Back in 2010 I reviewed Clem and Olivier Martini’s book Bitter Medicine, in which they describe their difficult experiences getting appropriate care for Olivier’s schizophrenia and help for the family in dealing with it. As the parent of a son diagnosed with schizophrenia, I felt that the book spoke directly to me. Now, using the same compelling format of text and illustrations, they have written The Unravelling, describing their frustrations in finding appropriate care for their mother as her dementia worsened, and the effects this had on the fragile mental health of Olivier, with whom she lived for 30 years. Again they are speaking directly to people like me—those struggling to deal with the dementia of an elderly parent and worrying what will happen to their own children with mental illnesses when they are no longer able to care for them.
Clem asks, “What might our family have been without mental illness or delusions or dementia?” This question hovers constantly in the background of my own life, along with the fear and worry of an eventual unravelling of the carefully constructed and, for the time being, stable set-up we have managed to arrange for our two disabled children. On the very first page Clem and Olivier point out that “in the world of mental illness, truth and lies can be exchanged …and perhaps the most dangerous lies are the ones we tell ourselves.” My husband and I created an illusion, for our children but also ourselves, that they live independent lives. A crisis permanently shattered this illusion. As Clem says, despite every good intention “You can fly at the problems that face you and miss every one.”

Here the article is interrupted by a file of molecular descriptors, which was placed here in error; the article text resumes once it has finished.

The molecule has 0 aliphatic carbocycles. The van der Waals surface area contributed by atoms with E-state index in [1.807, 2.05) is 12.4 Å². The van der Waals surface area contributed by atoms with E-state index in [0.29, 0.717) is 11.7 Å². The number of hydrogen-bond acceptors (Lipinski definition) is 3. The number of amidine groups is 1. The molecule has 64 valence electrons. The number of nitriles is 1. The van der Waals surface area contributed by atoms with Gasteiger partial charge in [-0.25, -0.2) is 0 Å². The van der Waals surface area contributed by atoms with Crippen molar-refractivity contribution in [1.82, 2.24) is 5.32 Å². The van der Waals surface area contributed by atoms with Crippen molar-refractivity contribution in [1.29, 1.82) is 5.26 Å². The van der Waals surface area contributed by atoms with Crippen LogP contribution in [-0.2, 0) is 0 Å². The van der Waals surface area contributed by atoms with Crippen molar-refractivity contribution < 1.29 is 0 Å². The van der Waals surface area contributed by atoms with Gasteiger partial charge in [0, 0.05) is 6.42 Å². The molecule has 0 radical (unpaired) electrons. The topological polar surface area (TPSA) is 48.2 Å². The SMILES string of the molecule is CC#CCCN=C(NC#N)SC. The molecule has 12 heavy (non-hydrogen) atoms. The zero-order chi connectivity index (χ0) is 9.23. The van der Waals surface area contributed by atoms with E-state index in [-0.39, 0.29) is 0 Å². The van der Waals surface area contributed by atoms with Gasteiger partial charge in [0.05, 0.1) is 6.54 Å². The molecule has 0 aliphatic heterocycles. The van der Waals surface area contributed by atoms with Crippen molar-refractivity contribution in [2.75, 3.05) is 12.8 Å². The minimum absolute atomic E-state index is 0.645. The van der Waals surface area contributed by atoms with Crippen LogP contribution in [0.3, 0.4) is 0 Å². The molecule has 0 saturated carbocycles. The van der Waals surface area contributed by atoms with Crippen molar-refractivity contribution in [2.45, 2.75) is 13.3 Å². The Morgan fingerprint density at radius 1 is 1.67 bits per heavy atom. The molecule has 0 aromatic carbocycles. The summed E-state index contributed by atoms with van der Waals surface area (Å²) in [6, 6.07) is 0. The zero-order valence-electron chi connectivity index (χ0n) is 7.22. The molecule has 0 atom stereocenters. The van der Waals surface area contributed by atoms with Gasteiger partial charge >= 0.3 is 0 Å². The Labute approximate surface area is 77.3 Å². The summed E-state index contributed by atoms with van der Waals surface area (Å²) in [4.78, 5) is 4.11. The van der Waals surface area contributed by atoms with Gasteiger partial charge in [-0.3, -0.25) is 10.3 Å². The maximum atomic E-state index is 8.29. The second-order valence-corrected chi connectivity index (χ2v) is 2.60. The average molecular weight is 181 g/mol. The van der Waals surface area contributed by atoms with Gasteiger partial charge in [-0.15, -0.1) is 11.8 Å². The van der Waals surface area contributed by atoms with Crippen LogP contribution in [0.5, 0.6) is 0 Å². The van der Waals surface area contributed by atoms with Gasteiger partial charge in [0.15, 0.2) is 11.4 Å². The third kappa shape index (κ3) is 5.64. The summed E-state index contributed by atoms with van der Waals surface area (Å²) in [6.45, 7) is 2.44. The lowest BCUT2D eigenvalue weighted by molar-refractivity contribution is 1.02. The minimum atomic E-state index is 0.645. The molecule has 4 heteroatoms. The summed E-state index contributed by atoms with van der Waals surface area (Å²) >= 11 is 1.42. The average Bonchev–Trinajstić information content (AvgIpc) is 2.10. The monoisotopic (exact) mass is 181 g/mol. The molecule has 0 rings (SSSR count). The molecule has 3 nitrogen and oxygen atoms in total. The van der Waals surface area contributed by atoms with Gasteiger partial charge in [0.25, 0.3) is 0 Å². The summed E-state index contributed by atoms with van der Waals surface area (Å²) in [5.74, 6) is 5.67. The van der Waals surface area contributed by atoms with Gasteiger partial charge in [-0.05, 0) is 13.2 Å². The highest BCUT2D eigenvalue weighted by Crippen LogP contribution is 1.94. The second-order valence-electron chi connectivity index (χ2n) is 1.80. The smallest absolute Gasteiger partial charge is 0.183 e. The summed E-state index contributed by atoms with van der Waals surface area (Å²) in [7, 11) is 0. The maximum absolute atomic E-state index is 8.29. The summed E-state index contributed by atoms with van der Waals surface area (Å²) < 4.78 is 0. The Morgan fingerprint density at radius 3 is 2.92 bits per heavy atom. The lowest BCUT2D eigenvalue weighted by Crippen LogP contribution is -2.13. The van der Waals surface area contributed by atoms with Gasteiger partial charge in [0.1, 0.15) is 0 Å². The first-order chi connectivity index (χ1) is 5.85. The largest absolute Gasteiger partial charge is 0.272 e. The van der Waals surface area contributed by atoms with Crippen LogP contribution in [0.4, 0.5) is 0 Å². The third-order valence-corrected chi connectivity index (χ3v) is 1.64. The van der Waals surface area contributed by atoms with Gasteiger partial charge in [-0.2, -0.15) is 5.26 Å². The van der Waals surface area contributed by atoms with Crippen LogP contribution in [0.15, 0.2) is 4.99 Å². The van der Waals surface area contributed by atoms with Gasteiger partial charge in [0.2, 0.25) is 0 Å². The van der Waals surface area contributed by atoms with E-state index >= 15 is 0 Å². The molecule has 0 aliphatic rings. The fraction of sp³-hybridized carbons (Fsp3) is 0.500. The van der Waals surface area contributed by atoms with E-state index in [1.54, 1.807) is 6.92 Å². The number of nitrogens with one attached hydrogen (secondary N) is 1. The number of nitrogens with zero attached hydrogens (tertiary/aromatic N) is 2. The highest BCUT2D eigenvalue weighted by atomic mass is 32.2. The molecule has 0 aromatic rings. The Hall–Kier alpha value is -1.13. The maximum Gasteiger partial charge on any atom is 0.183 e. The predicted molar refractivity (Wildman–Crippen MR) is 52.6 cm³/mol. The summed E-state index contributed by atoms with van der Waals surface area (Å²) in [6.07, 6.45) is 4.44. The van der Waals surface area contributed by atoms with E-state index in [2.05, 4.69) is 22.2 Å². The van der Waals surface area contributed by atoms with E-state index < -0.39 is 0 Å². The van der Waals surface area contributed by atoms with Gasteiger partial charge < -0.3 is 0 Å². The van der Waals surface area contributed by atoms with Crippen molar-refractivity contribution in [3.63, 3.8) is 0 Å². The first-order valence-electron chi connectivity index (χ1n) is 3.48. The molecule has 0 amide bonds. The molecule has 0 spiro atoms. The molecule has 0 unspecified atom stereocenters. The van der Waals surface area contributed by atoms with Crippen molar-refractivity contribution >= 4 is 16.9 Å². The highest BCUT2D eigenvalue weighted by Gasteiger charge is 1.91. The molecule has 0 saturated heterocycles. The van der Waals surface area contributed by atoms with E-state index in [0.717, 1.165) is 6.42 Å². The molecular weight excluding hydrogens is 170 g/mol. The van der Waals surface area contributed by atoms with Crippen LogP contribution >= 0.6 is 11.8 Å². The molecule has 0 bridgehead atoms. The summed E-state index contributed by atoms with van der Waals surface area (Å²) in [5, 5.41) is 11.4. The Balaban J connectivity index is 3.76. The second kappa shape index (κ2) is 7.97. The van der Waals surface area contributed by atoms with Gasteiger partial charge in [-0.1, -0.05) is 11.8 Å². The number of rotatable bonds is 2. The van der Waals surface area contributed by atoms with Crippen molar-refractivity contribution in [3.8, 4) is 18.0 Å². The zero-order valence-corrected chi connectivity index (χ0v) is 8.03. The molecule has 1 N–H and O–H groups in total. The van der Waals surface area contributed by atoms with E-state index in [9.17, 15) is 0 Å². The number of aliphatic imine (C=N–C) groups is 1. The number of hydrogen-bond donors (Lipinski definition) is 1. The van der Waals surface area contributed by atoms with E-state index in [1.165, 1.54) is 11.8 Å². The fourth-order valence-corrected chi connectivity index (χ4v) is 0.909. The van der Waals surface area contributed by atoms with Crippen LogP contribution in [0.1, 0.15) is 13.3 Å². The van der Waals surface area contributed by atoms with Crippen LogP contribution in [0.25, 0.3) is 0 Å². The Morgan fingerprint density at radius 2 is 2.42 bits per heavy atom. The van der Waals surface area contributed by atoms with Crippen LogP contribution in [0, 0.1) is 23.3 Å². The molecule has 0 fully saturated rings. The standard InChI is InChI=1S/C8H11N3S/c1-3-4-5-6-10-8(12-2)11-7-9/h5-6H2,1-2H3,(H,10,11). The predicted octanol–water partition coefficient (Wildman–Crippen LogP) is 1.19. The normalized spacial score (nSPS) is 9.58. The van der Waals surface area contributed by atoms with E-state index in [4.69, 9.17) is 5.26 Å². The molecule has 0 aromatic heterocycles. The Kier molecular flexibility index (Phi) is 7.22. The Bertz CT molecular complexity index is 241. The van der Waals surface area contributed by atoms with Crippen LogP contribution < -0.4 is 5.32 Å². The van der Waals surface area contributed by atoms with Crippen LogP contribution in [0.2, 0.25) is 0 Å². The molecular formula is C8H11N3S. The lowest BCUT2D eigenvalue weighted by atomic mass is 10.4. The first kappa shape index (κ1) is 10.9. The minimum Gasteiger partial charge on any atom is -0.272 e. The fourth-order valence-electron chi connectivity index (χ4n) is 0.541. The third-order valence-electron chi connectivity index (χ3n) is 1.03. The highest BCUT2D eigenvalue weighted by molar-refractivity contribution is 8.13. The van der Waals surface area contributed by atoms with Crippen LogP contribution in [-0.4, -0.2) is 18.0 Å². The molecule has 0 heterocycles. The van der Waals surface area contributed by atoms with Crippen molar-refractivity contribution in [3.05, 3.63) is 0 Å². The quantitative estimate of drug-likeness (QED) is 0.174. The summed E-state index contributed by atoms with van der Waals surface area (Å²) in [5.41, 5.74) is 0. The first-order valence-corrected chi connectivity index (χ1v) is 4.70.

The Unravelling is also a tribute from Clem and Olivier to their mother, who was independent and resilient through the many challenges of her life. Clem describes dementia as “a fire that Mom is slowly being lowered into, and it burns away everything that existed but her essence.” This is surely the experience of every child of an elderly parent with dementia.
Most of all, their book is a devastating critique of the mental health and dementia care systems. They describe an arcane, convoluted, almost incomprehensible system for assigning elderly people in need of care to appropriate facilities. Their attempts to navigate this system would be laughable if the lives of fragile and sometimes difficult elderly people were not hanging in the balance. Speaking up while dealing with the system has the potential to jeopardize access to care and even the quality of that care. Clem and Olivier, though, are done waiting for the right moment to speak up. The Unravelling is their invitation to us all to be through with waiting.
—Barbara Schneider is a professor in the department of communication, media and film at the University of Calgary.